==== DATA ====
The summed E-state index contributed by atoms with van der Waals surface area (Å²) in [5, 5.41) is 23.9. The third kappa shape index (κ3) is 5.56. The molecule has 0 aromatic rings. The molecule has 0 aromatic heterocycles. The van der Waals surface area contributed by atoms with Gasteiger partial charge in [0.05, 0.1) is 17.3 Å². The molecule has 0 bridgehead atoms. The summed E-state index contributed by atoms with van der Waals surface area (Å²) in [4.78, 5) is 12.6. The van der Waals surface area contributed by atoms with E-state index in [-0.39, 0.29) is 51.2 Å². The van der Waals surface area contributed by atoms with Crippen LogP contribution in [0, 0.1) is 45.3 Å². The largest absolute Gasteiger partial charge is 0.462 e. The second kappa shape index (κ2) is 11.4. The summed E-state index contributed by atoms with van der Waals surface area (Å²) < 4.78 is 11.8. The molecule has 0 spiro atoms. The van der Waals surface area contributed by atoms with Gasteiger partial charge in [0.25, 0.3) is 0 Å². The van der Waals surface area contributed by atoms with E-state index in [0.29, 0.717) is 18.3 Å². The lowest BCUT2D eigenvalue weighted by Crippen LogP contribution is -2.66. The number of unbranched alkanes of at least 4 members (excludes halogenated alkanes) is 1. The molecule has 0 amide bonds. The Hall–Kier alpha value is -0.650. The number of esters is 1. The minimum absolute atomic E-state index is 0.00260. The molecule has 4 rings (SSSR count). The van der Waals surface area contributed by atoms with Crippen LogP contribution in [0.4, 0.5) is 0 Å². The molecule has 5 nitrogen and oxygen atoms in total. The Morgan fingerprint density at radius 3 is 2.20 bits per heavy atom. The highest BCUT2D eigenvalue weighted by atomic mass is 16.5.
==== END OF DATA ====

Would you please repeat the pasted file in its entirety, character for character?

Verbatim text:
The summed E-state index contributed by atoms with van der Waals surface area (Å²) in [5, 5.41) is 23.9. The third kappa shape index (κ3) is 5.56. The molecule has 0 aromatic rings. The molecule has 0 aromatic heterocycles. The van der Waals surface area contributed by atoms with Gasteiger partial charge in [0.05, 0.1) is 17.3 Å². The molecule has 0 bridgehead atoms. The summed E-state index contributed by atoms with van der Waals surface area (Å²) in [4.78, 5) is 12.6. The van der Waals surface area contributed by atoms with E-state index in [-0.39, 0.29) is 51.2 Å². The van der Waals surface area contributed by atoms with Crippen LogP contribution in [0, 0.1) is 45.3 Å². The largest absolute Gasteiger partial charge is 0.462 e. The second kappa shape index (κ2) is 11.4. The summed E-state index contributed by atoms with van der Waals surface area (Å²) < 4.78 is 11.8. The molecule has 0 spiro atoms. The van der Waals surface area contributed by atoms with Gasteiger partial charge in [0.25, 0.3) is 0 Å². The van der Waals surface area contributed by atoms with E-state index in [0.29, 0.717) is 18.3 Å². The lowest BCUT2D eigenvalue weighted by Crippen LogP contribution is -2.66. The number of unbranched alkanes of at least 4 members (excludes halogenated alkanes) is 1. The molecule has 0 amide bonds. The Hall–Kier alpha value is -0.650. The number of esters is 1. The minimum absolute atomic E-state index is 0.00260. The molecule has 4 rings (SSSR count). The van der Waals surface area contributed by atoms with Crippen LogP contribution in [0.4, 0.5) is 0 Å². The molecule has 5 nitrogen and oxygen atoms in total. The Morgan fingerprint density at radius 3 is 2.20 bits per heavy atom. The highest BCUT2D eigenvalue weighted by atomic mass is 16.5.